I think it totally would be self-managing a prison if someone were to just occupy a Starbucks and run it more efficiently without changing much. But that's not what he was proposing.

  4. re: starbucks as anarchist coop

    it's funny you bring up starbucks, because there already are anarchist coop coffee shops, such as red and black cafe in portland.
    i have no doubt they are more pleasant to work for than starbucks is, but i doubt there are many people who would choose to work there if they didnt have to pay rent, buy food, etc.

    also, cafes and food coops arnt a threat to anyone. they almost always exist only in areas where you have a large anarchist community to shop there.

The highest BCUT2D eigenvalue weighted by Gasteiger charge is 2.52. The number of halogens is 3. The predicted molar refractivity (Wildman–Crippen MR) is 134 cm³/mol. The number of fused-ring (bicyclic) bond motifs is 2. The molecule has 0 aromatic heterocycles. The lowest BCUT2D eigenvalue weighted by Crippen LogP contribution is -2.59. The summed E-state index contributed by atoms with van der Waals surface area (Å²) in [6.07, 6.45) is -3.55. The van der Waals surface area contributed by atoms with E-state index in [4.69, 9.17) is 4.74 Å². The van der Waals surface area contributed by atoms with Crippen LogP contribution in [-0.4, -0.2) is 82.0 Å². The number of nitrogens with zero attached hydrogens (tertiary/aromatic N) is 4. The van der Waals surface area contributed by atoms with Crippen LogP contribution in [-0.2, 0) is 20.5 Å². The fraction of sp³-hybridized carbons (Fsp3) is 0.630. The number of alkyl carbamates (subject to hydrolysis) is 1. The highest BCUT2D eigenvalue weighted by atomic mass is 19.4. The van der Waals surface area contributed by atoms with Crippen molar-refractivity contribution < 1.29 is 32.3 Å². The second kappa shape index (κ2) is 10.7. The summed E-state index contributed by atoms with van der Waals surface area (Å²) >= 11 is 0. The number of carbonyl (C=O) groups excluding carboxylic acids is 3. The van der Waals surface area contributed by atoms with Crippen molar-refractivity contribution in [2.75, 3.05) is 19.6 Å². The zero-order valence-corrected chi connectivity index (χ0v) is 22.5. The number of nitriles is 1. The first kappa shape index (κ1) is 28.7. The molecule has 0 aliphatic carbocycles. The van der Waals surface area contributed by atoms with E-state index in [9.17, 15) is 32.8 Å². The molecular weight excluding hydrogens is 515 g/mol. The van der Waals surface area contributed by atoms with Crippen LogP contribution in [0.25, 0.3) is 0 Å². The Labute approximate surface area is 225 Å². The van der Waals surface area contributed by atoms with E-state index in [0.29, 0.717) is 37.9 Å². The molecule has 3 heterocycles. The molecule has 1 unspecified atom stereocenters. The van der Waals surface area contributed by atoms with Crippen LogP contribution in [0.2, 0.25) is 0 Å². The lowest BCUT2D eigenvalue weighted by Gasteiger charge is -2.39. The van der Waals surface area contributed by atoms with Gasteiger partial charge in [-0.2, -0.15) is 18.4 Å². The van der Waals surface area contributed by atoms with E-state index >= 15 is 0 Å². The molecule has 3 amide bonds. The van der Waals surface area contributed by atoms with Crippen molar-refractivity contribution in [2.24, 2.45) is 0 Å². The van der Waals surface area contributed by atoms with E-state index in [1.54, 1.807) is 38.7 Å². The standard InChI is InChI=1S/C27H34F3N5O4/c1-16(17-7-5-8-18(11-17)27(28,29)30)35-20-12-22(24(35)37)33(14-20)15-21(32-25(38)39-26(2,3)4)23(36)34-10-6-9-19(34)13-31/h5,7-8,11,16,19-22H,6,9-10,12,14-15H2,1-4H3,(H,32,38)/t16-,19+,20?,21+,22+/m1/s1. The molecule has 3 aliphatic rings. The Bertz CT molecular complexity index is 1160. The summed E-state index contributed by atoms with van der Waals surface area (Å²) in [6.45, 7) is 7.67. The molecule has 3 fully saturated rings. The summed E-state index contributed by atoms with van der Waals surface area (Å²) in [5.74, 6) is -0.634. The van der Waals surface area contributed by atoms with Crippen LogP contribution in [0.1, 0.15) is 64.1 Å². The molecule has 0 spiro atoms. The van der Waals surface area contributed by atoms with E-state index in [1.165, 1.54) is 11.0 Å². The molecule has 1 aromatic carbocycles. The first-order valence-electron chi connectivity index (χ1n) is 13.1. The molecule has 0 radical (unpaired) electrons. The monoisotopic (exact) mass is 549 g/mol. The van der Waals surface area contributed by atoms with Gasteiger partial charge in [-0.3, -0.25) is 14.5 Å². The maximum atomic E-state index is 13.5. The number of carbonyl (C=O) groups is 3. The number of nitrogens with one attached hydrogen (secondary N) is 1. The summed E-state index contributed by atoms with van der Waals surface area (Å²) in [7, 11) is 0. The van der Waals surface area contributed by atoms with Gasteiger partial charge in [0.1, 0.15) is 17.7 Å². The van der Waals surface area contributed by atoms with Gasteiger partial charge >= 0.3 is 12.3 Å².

i would say that anarchist coops that attempt to engage in capitalism offer a way for individual anarchists to go and participate in capitalism without any guilt. it's like liberals who shop at whole foods. they dont mind because whole foods is a "green" company. certain anarchists, who might otherwise be shoplifting, or not consuming as much, are totally fine going and buying crap from other anarchists.

    if there wasnt a large anarchist community in portland, i have little doubt that red and black cafe would not be able to compete with starbucks. it's close to impossible to have decent working conditions and be able to compete with capitalist businesses who pay their workers minimum wage.

  5. I have a friend who works for an anarchist coffee shop--the friend and shop will remain anonymous--who gets paid less than Starbucks workers. And he's been saying for a little while now that worker-owned cooperatives are capitalism's wet dream, because they make the system run more efficiently.